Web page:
Northern Ireland’s striker Kyle Lafferty celebrates after scoring their late equaliser during the Euro 2016 qualifying group F match between Northern Ireland and Hungary at Windsor Park in Belfast.
Kyle Lafferty’s priceless late equaliser kept Northern Ireland within touching distance of an historic berth at Euro 2016 as the 10-man hosts rescued a 1-1 draw against Hungary on Monday.
Michael O’Neill’s side could have secured a first ever appearance at the European Championships with a victory at Windsor Park, but they ended a dramatic encounter relieved to avoid a potentially fatal defeat.
Their berth in next year’s finals in France looked in jeopardy after Michael McGovern’s failure to hold a routine free-kick allowed Hungary’s Richard Guzmics to put Hungary ahead with 16 minutes remaining.
To make matters worse for the Irish, Chris Baird was sent off in the closing stages.
But, displaying the tenacious spirit that has fuelled their unexpected Group F challenge, Ireland equalised deep into stoppage-time through Norwich striker Lafferty’s seventh goal of the qualifying campaign.
Northern Ireland have never qualified for the European Championships in 13 previous attempts, with even Manchester United legend George Best unable to lead his country to the continent’s international showpiece.
But Lafferty’s strike at the end of a nerve-ridden night means Ireland will qualify for a first major tournament since the 1986 World Cup if they beat lowly Greece at home in their next match on October 8.
Placed among the fifth seeded minnows in the qualification draw, O’Neill’s group leaders have defied all expectations and sit one point ahead of Romania and four ahead of Hungary with two games left.
“It was nerve wracking to say the least,” O’Neill said. “We dominated the first half but Hungary came into it. It was a mistake for the goal but then we saw true grit.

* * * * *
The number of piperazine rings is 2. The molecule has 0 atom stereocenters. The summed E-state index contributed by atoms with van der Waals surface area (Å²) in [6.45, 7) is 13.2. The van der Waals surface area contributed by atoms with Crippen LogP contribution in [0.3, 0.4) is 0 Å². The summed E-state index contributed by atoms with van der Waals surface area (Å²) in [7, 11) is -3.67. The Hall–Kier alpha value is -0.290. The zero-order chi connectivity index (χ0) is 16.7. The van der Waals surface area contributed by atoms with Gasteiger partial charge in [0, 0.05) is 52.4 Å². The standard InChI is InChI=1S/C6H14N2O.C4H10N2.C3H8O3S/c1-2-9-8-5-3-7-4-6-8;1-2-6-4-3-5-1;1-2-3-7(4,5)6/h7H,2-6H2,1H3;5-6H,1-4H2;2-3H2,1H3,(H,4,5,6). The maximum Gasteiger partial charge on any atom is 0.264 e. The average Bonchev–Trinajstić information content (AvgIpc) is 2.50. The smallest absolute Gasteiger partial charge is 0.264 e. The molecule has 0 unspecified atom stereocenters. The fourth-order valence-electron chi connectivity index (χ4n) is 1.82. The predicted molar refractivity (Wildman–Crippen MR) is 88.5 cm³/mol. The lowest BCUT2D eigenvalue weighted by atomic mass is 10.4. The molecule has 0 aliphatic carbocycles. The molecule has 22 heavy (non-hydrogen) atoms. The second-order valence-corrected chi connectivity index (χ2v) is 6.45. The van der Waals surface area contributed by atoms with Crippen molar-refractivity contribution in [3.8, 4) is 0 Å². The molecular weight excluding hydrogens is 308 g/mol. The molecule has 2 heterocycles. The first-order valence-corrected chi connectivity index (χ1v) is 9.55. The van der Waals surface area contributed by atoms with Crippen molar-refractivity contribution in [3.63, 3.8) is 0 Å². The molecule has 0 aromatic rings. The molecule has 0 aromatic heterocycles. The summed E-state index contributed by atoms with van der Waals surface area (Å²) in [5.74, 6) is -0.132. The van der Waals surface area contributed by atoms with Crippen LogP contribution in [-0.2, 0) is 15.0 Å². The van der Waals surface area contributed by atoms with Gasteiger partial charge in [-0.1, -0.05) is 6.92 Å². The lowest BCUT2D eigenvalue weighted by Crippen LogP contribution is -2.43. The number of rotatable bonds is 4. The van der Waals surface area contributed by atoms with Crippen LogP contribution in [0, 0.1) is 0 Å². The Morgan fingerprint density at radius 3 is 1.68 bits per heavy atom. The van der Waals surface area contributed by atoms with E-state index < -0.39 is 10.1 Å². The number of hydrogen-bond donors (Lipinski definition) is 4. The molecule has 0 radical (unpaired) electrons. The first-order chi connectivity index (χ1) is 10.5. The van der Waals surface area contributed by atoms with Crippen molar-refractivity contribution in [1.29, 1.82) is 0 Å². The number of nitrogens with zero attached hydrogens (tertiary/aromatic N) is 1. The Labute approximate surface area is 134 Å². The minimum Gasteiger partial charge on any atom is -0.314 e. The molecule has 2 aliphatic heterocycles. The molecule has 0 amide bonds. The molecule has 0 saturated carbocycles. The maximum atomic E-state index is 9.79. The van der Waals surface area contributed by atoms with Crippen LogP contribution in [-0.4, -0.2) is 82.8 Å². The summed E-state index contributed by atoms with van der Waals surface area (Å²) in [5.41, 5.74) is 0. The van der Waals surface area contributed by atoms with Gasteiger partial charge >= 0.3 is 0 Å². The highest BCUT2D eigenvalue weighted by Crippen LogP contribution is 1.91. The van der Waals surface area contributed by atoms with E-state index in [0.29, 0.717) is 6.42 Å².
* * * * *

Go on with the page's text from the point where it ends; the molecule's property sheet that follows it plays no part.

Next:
“It’s a massive point for us. It wasn’t vintage, but it was pure theatre.”
Lafferty added: “The fans came here for a party but the champagne is on ice. We have two games left and we need one more push.”
Hungary, who had only suffered one Group F defeat themselves, harboured hopes of closing the gap on the leaders and they threatened first when Balazs Dzsudzsak fired wide from 20 yards.
Lafferty then made a rash challenge that drew a booking and ruled him out of the Greece game.
The hosts went close for the first time through Olivier Norwood, whose dipping free-kick was pushed out by veteran goalkeeper Gabor Kiraly.
Yet Kiraly’s trademark tracksuit bottoms showed few signs of grass stains in the first half as O’Neill’s team laboured to prise open the well-drilled Hungarian rearguard.
As the game wore on, Hungary’s incisive counter-attacks posed more danger to a sometimes creaky Irish defence.
Former West Bromwich Albion midfielder Zoltan Gera rose to head narrowly wide at the far post and then drilled a powerful strike just off-target.
Even so, there was still little to separate the teams until McGovern’s moment of madness in the 74th minute.
Dzsudzsak’s free-kick should have brought a routine catch from the Hamilton keeper, but he let the ball slip through his hands, leaving Wisla Krakow defender Guzmics with the simple task of prodding home from close-range.
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